Sophie Adams '18

    Sophie Adams ’18

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    Which part of your liberal arts education at SMC has been the most valuable to you?

    Simply put, the extracurricular opportunities and the incredible people that lead them at Saint Michael’s are what got me to my career today. The opportunities to be involved in bettering the college community through the Student Association and in the Adventure Sports Center developed my interpersonal and public speaking skills, and they encouraged me to value community enrichment as a worthy career goal. Those positions and my relationships with their directors (specifically Kerri Leach, Grace Kelly, Eben Widlund, and Todd Wright) built my confidence tremendously to pursue positions and goals I never would have seen as possible in myself (e.g., ice climbing?!).

    These opportunities allowed me to prioritize a balance between my academics, my hobbies, and my passions which translated to promoting a positive work-life balance. This type of education allows students to not only get the job but get the promotion and build sustainable and thriving communities within their job environment. In the modern professional world, I truly believe that the multifaceted personalities that Saint Michael’s attracts and develops become leaders in their offices and communities, as well as more well-rounded and happier individuals. These have allowed me to pursue multiple leadership positions in a male-dominated agency, and they have helped me make connections across wide varieties of difference.

    Was there a particular lecture, course, book, professor, staff member or extracurricular activity that made an indelible impact on your career path or life, or shaped who you are now?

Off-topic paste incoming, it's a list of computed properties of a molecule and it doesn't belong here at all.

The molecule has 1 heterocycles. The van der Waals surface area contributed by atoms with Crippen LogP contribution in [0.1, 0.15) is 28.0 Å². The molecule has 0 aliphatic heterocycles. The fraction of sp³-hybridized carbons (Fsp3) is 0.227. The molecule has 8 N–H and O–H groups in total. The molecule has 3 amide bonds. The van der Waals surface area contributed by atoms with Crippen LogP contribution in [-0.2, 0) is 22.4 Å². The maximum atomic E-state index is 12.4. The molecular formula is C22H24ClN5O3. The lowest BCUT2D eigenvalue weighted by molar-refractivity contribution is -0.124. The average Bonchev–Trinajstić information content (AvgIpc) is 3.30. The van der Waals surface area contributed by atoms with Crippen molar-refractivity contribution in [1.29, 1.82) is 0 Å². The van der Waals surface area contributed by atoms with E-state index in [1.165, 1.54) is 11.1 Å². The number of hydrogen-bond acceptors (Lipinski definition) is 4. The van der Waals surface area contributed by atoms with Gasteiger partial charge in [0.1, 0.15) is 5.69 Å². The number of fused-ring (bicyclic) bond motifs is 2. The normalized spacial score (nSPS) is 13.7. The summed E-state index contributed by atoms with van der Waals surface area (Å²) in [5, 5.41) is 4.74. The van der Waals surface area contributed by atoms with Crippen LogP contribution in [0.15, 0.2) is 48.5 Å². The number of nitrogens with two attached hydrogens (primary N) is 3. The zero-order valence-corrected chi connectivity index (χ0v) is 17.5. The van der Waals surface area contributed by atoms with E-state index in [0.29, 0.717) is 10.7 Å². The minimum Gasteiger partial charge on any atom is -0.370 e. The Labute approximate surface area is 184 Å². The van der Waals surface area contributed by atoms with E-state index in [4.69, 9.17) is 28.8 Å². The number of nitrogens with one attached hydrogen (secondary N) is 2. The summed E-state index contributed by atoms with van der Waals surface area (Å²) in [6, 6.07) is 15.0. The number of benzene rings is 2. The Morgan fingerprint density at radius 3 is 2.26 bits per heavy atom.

Classes like Environment and Society, Philosophy of Science, Technology, and the Environment, Dialogue across Difference, and Economic Thought and Policy were foundational to my perspective and motivation to pursue a career as a public servant in a government agency that is on the frontline of the climate crisis. The imaginative and passionate professors from those classes, along with specific professors like Patricia Siplon, helped encourage me to pursue first a teaching fellowship abroad, and then a career in public service. I reference the science and community impacts from the education I received in those classes almost daily, either in briefing state emergency managers on climate change and the local impacts we can expect here in Idaho or crafting specific outreach with underserved communities to help warn of weather hazards like wildfires and winter storms.

    My Saint Michael’s education, and specifically those classes, amplified the importance of a community-based approach to solving problems, and how that can be a valid career objective to make meaning in your life, more so than just accumulating wealth or notoriety.